Available for pre-order now, a special four-vinyl edition of N*E*R*D’s seminal debut record In Search Of… features the US “rock version” and the European “electronic version”—each in their own two-LP gate-fold jacket. The 2001 album saw N*E*R*D (at the time Pharrell Williams, Chad Hugo and Shay Haley) catapult to international acclaim, thanks to their melding of countless genres (from funk to rock, hip-hop and beyond) and flawless production. Though some 20 years old now, the album—named for the Leonard Nimoy-hosted TV show, an ode to the band’s collective Star Trek obsession—remains infectious, polished and ahead of its time.
By author and architecture journalist Dominic Bradbury, Atlas of Mid-Century Modern Houses profiles 400 glorious homes designed by 290+ architects in locations from Sydney to Sao Paolo, Chandigarh to Sheffield. With some 250 full-color images, the book showcases just how differently the style can be interpreted—as evidenced by stunning structures designed by Marcel Breuer, Alvar Aalto, Oscar Niemeyer and many others.
Written by one of Houston’s most acclaimed chefs, James Beard Award-winning Chris Shepherd, Cook Like a Local: Flavors That Can Change How You Cook and See the World transforms the commonly held perception that local food must be rooted in centuries-long preparation. For Shepherd, locality is quantified by proximity: “The last census showed that there is no longer a ‘majority’ in Houston. It’s a city of minorities. So for me, thinking about what it means to cook locally in Houston means going out into the different neighborhoods of my city and taking a census of my own: one of flavors, and of culinary traditions,” he writes in the book’s introduction. The book offers recipes from a variety of local chefs from an even more varied range of cultures—all with true-to-the-dish ingredients, which are indexed at the back of the book, and explanations on how to make key ones (like toppings, bases, sauces). The book is available for pre-order and will ship 3 September.
From CH favorite the Standards Manual (founded by Jesse Reed and Hamish Smyth), comes From Pictures to Words: Persuasion and the National Parks—a glorious exploration of branding, design, illustration and type over some 100 years. This is the imprint’s second project with photographer Brian Kelley, and the tome includes everything from brochures to maps and other National Park-related ephemera—including examples of Massimo Vignelli’s Unigrid System, which was designed for the National Park Service in 1977. With visual assistance from Order (also run by Reed and Smyth), the book provides readers with some 384 pages of design delights.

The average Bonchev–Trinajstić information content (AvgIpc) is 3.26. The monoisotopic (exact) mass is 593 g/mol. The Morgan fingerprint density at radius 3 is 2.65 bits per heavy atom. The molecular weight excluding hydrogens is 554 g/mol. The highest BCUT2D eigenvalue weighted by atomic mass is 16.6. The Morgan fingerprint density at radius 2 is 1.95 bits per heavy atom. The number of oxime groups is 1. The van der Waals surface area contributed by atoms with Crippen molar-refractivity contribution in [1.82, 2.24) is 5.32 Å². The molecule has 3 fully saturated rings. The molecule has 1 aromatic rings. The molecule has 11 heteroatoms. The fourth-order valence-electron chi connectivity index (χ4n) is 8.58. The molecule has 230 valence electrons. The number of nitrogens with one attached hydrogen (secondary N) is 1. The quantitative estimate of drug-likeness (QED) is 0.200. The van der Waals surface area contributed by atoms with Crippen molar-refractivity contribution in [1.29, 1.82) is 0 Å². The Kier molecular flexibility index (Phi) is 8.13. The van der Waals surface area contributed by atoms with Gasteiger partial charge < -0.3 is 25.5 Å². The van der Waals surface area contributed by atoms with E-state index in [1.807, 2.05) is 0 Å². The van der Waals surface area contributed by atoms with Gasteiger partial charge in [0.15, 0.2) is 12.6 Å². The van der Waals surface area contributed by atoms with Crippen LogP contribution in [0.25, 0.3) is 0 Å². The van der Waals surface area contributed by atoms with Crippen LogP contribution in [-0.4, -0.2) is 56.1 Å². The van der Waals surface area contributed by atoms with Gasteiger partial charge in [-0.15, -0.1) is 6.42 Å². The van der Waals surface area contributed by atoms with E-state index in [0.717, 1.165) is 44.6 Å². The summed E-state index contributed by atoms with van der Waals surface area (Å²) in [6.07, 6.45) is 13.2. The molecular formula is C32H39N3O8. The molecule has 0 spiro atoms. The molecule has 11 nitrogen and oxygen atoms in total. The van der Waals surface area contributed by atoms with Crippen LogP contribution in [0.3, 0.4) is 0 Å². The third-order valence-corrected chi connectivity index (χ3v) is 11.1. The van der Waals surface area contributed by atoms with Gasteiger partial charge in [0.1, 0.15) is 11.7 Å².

Published by the London School of Architecture, Citizen is a quarterly publication for “everybody engaged with the challenge of designing innovative proposals to bring about real improvements to the city” and aims to bring together readers from all spheres from academics to professionals and beyond. Their first issue—which tackles the aesthetics of city life—seeks to explore design as a “transformative force” rather than a discipline simply focused on aesthetics. Price is in Pounds.
Assembled by Roberta JM Olson and Jay M Pasachoff (curator of drawings at the New-York Historical Society, and the Field Memorial Professor of Astronomy as well as the director of the Hopkins Observatory, respectively) Cosmos: The Art and Science of the Universe is an in-depth visual look at our collective obsession with the night sky. Via art that addresses astronomy, our passion for space is traced from woodcuttings and diagrams to paintings, sculpture and satellite photography. With 306 illustrations, many in full-color, this hardcover is a celebration of celestial treasures.
Poet Ocean Vuong experiments with a brand new form in his meditative debut novel: the queer protagonist writes a cathartic yet tender letter to his Vietnamese mother, who will most likely never read it. Vuong’s visceral, unflinching use of language and metaphors hit like a tsunami, awakening numbed readers to the raw emotions and reckonings that make us human.
Despite the title, UK-based It’s Freezing in LA! focuses on climate change on an international level. Their third issue, titled “Protest,” covers global strikes, marches and walkouts that have been initiated in opposition of fossil fuels, mining, and much more. But, this issue also addresses potential solutions, how new construction adheres to recent legislation and the challenges companies face when switching to electric vehicles. It’s Freezing in LA! is edited by Martha Dillon and art and design are handled by Nina Carter and Matthew Lewis respectively. Price is in Pounds.